7. The party considers democracy to be a goal and an instrument at the same time, and shall militate to draw up a new democratic constitution for a parliamentary republic based on full equality for all citizens regardless of ethnicity, colour, gender or religion. It shall promote democratic principles in all social institutions;
8. The party considers that democracy should be based on transparency, popular checks and participation in compliance with international human rights instruments ratified by Egypt;
9. The party considers safeguarding national unity against all kinds of religious or ethnic discrimination an essential duty. Thus the party rejects all propaganda in favour of sectarian religious regimes, as well as any foreign intervention on religious grounds. Such intervention aims at subverting national unity and shall be actively resisted by the party which fully respects religious freedoms for all citizens, and provides full protection for such freedoms;
10. The party militates for a comprehensive cultural revolution that promotes the values of science, equality, dialogue and implements the rights of all marginalised groups such as women, youth, the elderly and the disabled. It promotes cultural freedoms in thought, arts and the media, and encourages young artists, especially in the countryside;
11. The party does not claim itself as the only vanguard of the Egyptian people, but is intent on cooperating with all forces of true progress, whether political parties, trade unions and federations of the toiling masses of workers, peasants, government employees, professionals, the unemployed and the disabled, to build a free society of democracy and social justice and ultimately socialism. To this end it will form close alliances with all such movements;
12. The party believes in the true revolutionary capacities expressed by the Egyptian youth before, during and after the revolution, and shall strive to give a prominent role within its ranks. It shall provide the best opportunities for their political training to assume their due role in its leadership;
13. The party strongly militates against capitalist globalisation that tries to impose the neoliberal social, economic and political model that brought catastrophic results in Egypt and elsewhere. This model promotes the logic of profit over that of work, and speculation over production, selfish individualism over altruism and cooperation. It transforms government into an instrument for the accumulation of wealth for the corrupt minority, while shedding any responsibility for providing services to the people. This model also leads to loss of national sovereignty under the burden of foreign debts and the dictates of the IMF, the World Bank and World Trade Organization (WTO), which promote the interests of imperialist powers and transnational corporations against the peoples of the Third World;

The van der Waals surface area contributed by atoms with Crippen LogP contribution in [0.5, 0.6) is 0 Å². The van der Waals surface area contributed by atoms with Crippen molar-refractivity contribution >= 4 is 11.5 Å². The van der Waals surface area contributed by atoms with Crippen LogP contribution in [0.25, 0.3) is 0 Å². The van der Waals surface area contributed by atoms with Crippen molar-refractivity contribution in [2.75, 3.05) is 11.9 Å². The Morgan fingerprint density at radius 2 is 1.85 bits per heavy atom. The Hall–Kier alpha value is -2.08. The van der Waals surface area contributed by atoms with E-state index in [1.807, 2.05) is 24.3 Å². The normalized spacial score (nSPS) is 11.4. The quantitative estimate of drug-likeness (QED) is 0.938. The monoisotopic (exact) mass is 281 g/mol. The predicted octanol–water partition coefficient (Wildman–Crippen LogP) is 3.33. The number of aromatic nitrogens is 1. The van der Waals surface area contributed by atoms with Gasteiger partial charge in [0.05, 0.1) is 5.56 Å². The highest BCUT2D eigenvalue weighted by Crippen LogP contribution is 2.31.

14. The party stresses the Arab role of Egypt as both a choice and a necessity in view of the just rights of the Palestinian people in confronting Israeli colonialism that acts as the striking force for the imperialist powers in the region. The party shall promote the common struggle with other revolutionary Arab forces to regain the rights of the Palestinian and Iraqi peoples and other threatened minorities in the Arab world. Such a stand shall help regain Egypt’s leading role in the region;
15. The party shall strive to strengthen the ties of common interest and struggle with peoples of the Third World against all imperialist projects of domination of world capitalism as exemplified by the US, the European Union and Japan. The party shall strengthen solidarity with progressive forces all over the world, and follow the example of development and socialist experiences;
16. The party shall strive to build a fully democratic party structure in which the minority can exercise its full rights of expression and interaction. The party mechanisms must be resilient and reject any bureaucratic or dogmatic practices, so as to be able to interact with the mass movements.